The bike has a very nice motor with almost no vibration, and is happy to rev over 6000rpm without complaint. If ridden on the open road, the high first gear means a fairly brisk push to get the engine started. Once running, the high first gear is quite easy to live with and does not require too much clutch slip.
The RN carburettor has a reputation for being troublesome, but has been found to be near perfect with no flat spots at all. Its one strange characteristic is if the bike is leaned towards the left when idling, it will stop dead, and if push started from the left side it is reluctant to start unless flooded (to raise the fuel level). Raising the fuel level in the float bowl has not cured the problem. It is quickly learned it is essential to only lean the bike to the right when warming up, and people who push start on the right-hand side are at an advantage!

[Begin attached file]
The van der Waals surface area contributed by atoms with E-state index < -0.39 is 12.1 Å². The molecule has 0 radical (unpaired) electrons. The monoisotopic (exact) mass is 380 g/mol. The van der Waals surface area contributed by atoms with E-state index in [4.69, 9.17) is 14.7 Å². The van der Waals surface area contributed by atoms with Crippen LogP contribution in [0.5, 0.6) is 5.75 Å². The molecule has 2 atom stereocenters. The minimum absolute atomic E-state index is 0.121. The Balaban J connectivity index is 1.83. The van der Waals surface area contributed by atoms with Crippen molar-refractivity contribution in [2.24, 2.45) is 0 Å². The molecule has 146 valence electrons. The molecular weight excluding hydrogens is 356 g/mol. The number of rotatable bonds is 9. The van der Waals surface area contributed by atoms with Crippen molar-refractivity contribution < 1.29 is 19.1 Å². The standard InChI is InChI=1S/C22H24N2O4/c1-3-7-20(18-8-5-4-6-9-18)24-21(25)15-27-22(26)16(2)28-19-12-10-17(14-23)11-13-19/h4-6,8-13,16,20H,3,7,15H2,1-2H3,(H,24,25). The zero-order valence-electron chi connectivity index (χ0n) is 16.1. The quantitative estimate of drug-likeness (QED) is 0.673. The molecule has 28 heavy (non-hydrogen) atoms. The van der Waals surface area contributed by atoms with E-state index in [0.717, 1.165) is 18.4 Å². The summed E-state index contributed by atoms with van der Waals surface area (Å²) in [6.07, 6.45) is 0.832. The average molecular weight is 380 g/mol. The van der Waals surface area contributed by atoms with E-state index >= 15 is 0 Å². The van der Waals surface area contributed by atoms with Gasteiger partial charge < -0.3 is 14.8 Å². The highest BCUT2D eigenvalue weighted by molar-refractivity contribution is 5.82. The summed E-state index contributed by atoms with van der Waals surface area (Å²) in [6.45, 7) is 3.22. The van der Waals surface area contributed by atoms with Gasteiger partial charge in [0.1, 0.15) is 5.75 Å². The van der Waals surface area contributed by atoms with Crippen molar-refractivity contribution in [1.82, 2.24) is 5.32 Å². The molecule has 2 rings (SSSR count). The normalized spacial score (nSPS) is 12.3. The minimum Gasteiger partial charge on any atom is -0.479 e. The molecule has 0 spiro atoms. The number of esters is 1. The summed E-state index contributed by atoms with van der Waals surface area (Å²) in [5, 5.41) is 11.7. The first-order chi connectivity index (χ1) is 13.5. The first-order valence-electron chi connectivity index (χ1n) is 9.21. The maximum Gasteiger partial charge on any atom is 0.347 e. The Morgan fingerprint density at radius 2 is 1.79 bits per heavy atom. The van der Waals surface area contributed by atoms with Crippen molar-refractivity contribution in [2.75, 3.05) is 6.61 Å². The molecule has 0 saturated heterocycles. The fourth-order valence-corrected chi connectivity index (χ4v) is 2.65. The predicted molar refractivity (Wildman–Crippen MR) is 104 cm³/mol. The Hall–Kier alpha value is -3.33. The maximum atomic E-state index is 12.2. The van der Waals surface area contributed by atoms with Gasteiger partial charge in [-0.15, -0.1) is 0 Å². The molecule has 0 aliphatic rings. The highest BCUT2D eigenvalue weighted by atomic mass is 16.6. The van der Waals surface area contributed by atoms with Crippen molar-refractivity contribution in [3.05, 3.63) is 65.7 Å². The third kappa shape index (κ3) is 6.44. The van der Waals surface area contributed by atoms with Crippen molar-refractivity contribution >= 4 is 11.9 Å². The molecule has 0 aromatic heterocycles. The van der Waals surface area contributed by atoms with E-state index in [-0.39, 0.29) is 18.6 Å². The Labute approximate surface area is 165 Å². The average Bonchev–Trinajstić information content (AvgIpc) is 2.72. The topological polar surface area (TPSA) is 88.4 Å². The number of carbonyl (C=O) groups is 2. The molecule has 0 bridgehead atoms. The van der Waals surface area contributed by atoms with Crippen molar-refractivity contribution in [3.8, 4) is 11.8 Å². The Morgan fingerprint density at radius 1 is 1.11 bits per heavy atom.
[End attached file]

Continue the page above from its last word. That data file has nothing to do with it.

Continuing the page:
Manx Nortons were often run on alcohol fuel in Australia and New Zealand, and some non Championship UK events. The normal Amal RN was classed by Amal as unsuitable for alcohol because of its convoluted fuel passages. The TT carburettor as used on International models was highly suitable with the huge jets and high feed float bowl available for this very purpose. Forged pistons were available from Norton giving up to 14:1 compression ratio to suit any type of fuel. The “Pool” petrol (70 octane) available for a few years after WW2 was used in Grand Prix and TT racing and would only stand about 7:1 ratio without terrible, destructive detonation. Norton supplied suitable forged ‘flat top’ pistons.